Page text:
FW: Cost of Worm Attack Protection

It would be great not to spend any money and let the worms run their course. But when you have to deal with downed production at the cost of give or take possibly 500K per attack it unfortunately cannot be done without one loosing their job. The last worm that spread throughout enterprises mentioned having to reinstall the entire server. If that server is a critical production server what would you do?

Would spending 100K prevent the attack, very likely not. Would spending 100K help track the offending machine(s) and enable someone to remove them from the network until they are serviced, possibly?
Would this help keep production rolling, possibly?

The installation management and response time needed to implement an IDS solution does have to be investigated to see if the ROI comes in line with the cost. The ROI would need to include any saved downtime. If someone has this information please pass it along.

A nicer solution would be an operating system that does not need a critical patch every other week, due to it's exploitable nature.

Yes I am dreaming :slight_smile:


There is one common rule - if you react on something (worm, for example),
never overreact.

This means that, yes, in many cases it is much more effective _do absolutely
nothing_ vs. _ proactive and aggressive prevention_.

few examples from other areas:

- Medicine - Allergy can kill; and allergy is overreaction;
- Politics - 9/11 - if USA did absolutely nothing, even if no one airway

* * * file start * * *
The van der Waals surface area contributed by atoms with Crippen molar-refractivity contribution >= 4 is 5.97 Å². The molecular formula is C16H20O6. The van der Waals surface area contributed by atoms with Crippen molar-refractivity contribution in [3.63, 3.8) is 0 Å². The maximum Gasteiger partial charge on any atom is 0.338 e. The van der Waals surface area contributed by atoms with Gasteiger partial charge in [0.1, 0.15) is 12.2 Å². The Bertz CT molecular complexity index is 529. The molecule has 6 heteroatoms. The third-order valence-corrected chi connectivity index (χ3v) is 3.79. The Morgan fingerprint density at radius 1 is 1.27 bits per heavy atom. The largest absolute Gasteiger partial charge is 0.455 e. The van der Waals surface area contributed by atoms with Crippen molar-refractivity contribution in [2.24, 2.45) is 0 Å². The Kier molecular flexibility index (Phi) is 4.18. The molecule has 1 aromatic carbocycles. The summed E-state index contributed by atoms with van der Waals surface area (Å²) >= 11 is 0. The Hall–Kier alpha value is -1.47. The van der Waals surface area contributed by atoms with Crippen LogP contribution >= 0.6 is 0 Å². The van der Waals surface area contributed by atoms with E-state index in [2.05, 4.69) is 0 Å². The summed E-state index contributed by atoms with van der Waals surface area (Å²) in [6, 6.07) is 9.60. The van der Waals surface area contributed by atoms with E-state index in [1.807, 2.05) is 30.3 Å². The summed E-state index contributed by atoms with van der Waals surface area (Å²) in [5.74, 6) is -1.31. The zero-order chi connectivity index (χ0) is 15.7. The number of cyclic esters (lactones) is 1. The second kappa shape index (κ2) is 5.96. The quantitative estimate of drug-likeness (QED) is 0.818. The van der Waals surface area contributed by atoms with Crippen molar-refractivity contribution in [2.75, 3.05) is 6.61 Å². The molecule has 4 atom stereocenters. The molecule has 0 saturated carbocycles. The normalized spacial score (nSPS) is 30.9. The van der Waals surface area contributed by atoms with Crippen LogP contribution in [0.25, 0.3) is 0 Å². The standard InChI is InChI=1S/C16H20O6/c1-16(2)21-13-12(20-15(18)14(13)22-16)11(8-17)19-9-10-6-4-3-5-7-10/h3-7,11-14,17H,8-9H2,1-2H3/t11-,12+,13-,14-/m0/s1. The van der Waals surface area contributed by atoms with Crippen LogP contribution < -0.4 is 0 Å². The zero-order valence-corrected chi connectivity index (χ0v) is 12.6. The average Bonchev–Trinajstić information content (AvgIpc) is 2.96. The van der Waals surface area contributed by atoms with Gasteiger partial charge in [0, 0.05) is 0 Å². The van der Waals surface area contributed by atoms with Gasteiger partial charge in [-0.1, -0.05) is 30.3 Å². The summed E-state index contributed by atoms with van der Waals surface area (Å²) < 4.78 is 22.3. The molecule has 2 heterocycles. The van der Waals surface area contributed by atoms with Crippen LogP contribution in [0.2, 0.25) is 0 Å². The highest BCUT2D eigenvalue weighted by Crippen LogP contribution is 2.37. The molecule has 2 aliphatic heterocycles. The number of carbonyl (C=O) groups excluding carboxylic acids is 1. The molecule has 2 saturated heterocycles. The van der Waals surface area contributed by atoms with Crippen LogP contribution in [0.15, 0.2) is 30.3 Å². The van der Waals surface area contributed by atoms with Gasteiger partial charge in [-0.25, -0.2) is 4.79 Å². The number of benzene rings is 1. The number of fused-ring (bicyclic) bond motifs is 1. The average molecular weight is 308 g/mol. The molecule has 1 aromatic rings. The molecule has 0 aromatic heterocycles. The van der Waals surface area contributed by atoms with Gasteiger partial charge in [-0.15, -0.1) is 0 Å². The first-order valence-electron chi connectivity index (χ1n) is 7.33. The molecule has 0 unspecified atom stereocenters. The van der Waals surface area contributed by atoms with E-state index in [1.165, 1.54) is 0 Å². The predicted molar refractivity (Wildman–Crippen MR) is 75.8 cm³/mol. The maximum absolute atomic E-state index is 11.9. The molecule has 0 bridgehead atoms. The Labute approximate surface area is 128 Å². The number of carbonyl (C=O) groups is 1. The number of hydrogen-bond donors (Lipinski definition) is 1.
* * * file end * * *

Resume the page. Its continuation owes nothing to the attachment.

company changed their security procedures, it could be more effective, than
what was done (full time paranoia, 2 wars, huge loses in industry; huge
inconvenience for travellers...).

The same approach works here. Some level of prevention is useful. It was
useful to block bad ports on the week of last worm. It could help (and
helped) updating desktop systems, installing rate limit for a few kinds of
traffic, blocking fraud SRC addresses. But, if someone installed numerous
restrictive filters (for example, forbidding all file sharing between
desktops, allowing it for servers only) - the cost of such thing could be
much more, than the cost of _doing almost nothing_. In many cases, security
updates was more dangerous, than worm itself...

There are cases, when such _proactive activity_ required. This are cases,
when harm of the worm / virus can be unlimited - leaking of the yodlee.com
(for example) database can effectively ruin the whole company, so no any
cost of prevention looks too high. We can always find another examples.
Unfortunately, in 90% cases we just see different kinds of paranoia, which
makes cost of _prevention_ higher than cost of possible damage.

Alexei Roudnev